Teeth bleaching is the most inexpensive way to cosmetically improve one’s smile. There are two methods of bleaching — in-office or at-home. The in-office bleaching is quicker, only needing a couple of one-hour appointments, however, the final result is not as good nor the satisfaction percentage, it can cause sensitivity, and it still needs to be refreshed or supplemented at home. The at-home bleaching method is much kinder and gentler. It can take from six weeks, however, the satisfaction rate is twice as high as the in-office procedure. And the tray is available to refresh the bleaching job after a few months to keep those pearly whites continue to sparkle.
At Gangwisch Dental Group, we recommend teeth bleaching with the at-home method. With that technique, we make molds of your teeth and make a custom tray that is made just for you. You will place a small amount of bleaching gel in an extremely thin, clear mouthpiece called a tray. This is placed on your teeth at bedtime and is worn while you sleep. The gel that we use is slightly sticky so it gently clings to the teeth while you doze. The active ingredient is carbamide peroxide which breaks down into hydrogen peroxide once it comes in contact with saliva. The hydrogen peroxide will break down further into harmless water and oxygen. It is the oxygen that will essentially oxidize the stains in your teeth and this lightens them considerably. Since the concentrations in the at-home method are significantly smaller than the in-office way, the incidence of tooth sensitivity is much less. It does take a number of weeks, but once you get to your ideal brightness, it will usually stay relatively stable for a number of months. The usual rule of thumb is to refresh the bleach for two or three nights after each teeth cleaning, which happens (or should happen) every six months.
We do offer the in-office teeth bleaching for those patients who need their teeth whitened fast, such as for an upcoming wedding. At Gangwisch Dental Group, we do not try to put on a fake show with a fancy light. Studies have shown that it’s the hydrogen peroxide that does the teeth bleaching, not the hot light. The heat will greatly raise the amount and intensity of teeth sensitivity. We apply a light-cured paint on a rubber dam to protect your gums. Them we let the bleaching liquid soak into the tooth enamel for three – fifteen minute intervals. We then apply a desensitizer to help minimize any discomfort.
Teeth bleaching can be very rewarding in that it will increase your confidence to smile widely and to show off those pearly whites.
A Water Pick can be a helpful aid in oral hygiene. For orthodontic patients who have braces, it can be a big help to flush food particles that are trapped in the little nooks and crannies under the wires and brackets. For periodontal patients (those with advanced gum disease), it can be helpful to deliver chemotherapeutic agents deep into the pockets between the teeth and gums where the bone has been destroyed by the disease. It is important to not use the Water Pick at a high setting in order to avoid stripping away the gingival attachment (the portion that connects the gums to the teeth). Although a Water Pick can be a good adjunct, it is not a full alternative to using a toothbrush and floss. Plaque is formed by bacteria which converts sugar into a sticky substance. With the bacteria stuck to the teeth, they are free to form acids and toxins which are the cause of decay and gum disease. A Water Pick is not strong enough to clean the sticky plaque off the tooth surfaces, therefore, a brush and floss must be used.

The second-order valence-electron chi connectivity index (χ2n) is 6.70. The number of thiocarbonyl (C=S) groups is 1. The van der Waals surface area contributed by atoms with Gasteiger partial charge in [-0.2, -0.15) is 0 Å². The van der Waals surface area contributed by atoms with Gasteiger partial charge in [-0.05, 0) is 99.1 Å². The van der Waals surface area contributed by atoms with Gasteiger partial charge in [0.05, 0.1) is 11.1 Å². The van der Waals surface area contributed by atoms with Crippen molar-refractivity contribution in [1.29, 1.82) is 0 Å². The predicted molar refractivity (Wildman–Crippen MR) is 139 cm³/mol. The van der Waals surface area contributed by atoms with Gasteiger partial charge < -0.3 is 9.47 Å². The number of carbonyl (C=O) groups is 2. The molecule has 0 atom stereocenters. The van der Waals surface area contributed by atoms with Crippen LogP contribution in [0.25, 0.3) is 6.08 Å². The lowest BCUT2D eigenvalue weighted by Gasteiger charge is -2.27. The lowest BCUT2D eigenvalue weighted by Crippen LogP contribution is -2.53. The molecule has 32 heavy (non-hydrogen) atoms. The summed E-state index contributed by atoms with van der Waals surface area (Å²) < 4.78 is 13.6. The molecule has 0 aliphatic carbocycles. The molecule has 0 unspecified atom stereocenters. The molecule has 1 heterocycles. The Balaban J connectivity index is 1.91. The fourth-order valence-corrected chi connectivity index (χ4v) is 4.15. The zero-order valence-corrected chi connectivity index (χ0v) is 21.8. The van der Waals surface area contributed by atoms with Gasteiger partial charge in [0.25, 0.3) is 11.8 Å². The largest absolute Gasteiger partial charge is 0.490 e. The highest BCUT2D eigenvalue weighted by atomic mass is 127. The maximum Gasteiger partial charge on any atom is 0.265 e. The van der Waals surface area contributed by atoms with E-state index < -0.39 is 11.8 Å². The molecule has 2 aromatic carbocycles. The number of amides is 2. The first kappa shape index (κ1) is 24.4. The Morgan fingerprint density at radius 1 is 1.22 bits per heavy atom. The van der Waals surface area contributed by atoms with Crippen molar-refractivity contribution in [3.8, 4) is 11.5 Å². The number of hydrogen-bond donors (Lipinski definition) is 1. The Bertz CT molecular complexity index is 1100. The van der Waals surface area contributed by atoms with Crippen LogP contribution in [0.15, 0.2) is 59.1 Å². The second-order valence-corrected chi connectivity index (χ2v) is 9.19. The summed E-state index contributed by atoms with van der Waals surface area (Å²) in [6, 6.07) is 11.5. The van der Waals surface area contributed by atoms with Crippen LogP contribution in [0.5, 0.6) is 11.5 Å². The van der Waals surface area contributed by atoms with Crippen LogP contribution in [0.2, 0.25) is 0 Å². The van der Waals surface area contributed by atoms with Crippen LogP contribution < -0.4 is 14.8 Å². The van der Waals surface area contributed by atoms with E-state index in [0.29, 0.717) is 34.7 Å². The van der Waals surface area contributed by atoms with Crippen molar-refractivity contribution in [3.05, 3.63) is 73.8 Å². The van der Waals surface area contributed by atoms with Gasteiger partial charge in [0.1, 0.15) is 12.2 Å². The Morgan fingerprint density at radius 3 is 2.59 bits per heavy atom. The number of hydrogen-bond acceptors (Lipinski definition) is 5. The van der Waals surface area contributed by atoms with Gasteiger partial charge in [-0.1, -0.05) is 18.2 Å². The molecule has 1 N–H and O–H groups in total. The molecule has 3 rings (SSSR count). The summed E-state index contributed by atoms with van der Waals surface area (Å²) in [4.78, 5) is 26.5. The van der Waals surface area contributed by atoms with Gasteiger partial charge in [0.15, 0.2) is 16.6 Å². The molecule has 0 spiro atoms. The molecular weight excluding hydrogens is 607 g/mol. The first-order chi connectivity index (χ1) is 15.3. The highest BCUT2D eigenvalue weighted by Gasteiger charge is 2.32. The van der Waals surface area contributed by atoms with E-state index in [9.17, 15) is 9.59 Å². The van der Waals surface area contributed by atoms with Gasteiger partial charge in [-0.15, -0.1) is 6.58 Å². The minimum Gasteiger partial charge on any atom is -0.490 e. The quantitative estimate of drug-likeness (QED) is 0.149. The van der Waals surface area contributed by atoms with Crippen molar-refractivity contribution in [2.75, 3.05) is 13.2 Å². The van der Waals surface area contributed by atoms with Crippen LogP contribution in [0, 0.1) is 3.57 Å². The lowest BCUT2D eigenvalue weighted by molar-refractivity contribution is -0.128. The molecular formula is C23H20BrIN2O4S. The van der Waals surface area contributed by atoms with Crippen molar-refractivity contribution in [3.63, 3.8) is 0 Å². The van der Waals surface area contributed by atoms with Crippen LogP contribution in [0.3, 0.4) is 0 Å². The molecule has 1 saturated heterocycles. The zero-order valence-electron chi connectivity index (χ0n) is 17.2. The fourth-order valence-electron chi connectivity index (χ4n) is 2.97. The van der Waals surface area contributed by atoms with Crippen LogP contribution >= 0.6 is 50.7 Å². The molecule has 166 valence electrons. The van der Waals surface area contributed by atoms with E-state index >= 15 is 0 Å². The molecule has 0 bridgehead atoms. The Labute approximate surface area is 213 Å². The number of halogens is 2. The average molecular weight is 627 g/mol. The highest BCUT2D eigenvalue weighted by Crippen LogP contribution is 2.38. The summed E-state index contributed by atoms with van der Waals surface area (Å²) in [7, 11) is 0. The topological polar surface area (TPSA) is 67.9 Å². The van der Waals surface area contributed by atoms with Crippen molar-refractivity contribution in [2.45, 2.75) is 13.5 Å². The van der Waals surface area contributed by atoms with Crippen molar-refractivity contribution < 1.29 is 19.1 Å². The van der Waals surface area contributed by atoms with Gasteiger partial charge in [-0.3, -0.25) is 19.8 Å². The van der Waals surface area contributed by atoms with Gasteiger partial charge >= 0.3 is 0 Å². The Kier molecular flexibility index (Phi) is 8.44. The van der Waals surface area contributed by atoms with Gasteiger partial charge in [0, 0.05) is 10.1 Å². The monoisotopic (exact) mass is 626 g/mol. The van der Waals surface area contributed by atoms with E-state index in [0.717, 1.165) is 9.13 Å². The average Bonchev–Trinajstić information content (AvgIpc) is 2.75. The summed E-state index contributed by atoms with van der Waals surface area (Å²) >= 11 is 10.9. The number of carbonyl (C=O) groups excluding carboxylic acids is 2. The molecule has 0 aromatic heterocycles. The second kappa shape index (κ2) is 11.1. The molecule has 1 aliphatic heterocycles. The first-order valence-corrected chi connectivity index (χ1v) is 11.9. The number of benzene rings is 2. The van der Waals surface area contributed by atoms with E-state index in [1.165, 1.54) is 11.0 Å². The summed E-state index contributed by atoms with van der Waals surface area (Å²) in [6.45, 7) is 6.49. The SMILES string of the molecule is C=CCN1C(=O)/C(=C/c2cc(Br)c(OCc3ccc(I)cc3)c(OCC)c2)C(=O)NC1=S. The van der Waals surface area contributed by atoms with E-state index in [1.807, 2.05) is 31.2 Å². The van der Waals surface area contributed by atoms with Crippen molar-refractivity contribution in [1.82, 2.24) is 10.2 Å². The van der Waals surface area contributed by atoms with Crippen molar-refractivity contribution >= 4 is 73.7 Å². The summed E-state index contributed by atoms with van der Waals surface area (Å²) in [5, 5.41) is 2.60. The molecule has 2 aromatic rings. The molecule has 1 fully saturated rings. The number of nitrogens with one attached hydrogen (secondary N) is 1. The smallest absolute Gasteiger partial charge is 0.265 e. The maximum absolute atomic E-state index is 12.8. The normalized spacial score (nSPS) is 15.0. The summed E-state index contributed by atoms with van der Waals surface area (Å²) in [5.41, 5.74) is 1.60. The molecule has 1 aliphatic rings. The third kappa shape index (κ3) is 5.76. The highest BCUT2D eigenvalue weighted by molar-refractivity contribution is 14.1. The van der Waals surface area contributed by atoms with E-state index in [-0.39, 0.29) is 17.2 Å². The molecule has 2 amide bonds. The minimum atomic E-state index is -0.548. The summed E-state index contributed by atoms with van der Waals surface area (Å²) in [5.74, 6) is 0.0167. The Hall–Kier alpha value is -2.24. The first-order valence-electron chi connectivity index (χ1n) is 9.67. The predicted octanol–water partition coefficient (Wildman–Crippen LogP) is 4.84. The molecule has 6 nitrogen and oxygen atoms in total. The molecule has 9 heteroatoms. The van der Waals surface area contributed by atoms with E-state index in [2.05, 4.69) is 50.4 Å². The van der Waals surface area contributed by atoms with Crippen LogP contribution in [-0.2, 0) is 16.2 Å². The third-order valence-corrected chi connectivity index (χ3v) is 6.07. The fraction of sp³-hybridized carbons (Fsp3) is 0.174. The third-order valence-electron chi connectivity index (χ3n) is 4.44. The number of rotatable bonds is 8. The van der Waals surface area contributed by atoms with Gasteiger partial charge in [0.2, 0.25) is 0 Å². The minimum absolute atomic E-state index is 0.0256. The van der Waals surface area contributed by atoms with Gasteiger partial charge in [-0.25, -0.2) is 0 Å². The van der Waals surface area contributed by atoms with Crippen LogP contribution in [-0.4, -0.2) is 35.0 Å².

Canker sores (aphthous ulcers) are those annoying little white spots on your cheeks and gums that hurt a whole lot compared to their size. A canker sore is usually formed when a part of one’s oral mucosa gets traumatized. Other factors include stress and hormone changes. They are characterized by a small, white, exquisitely tender area surrounded by a red “halo”. The underlying cause of canker sores is unknown, although they can tend to run in families which means that there could be a hereditary component. Although a canker sore is a totally benign condition, it does need to be distinguished from more serious afflictions such as cancer or diseases of the immune system. If the ulcer disappears in a week to ten days, then it’s probably nothing to worry about. As far as treating the ulcer, usually symptomatic relief such as numbing ointment is usually sufficient. I have prescribed a mild steroid preparation that works well if applied to the sore on its first day, however after that, it merely lessens the severity.
Night grinding* (nocturnal bruxism) is a very common occurrence in children. It is possible that it could be caused by the stresses of everyday life which is new to a child. Some theories include attempting to open up the middle ear to equalize the pressure. Regardless of the cause, most childhood grinding does not need to be treated. A majority of the cases tend to clear up as the child gets older. I have seen many cases where a child has ground their baby teeth down to little numbs only to end up with a fully healthy set of permanent teeth. The first line of defense for night grinding in an adult is the construction of a nightguard. However, a child is actively growing and wearing a nightguard can stunt the growth of the roof of the mouth, causing more problems in the future than there would have been with no treatment. So if you go into your child’s room at night and hear sounds of gnashing teeth reverberating off the walls, don’t be too concerned.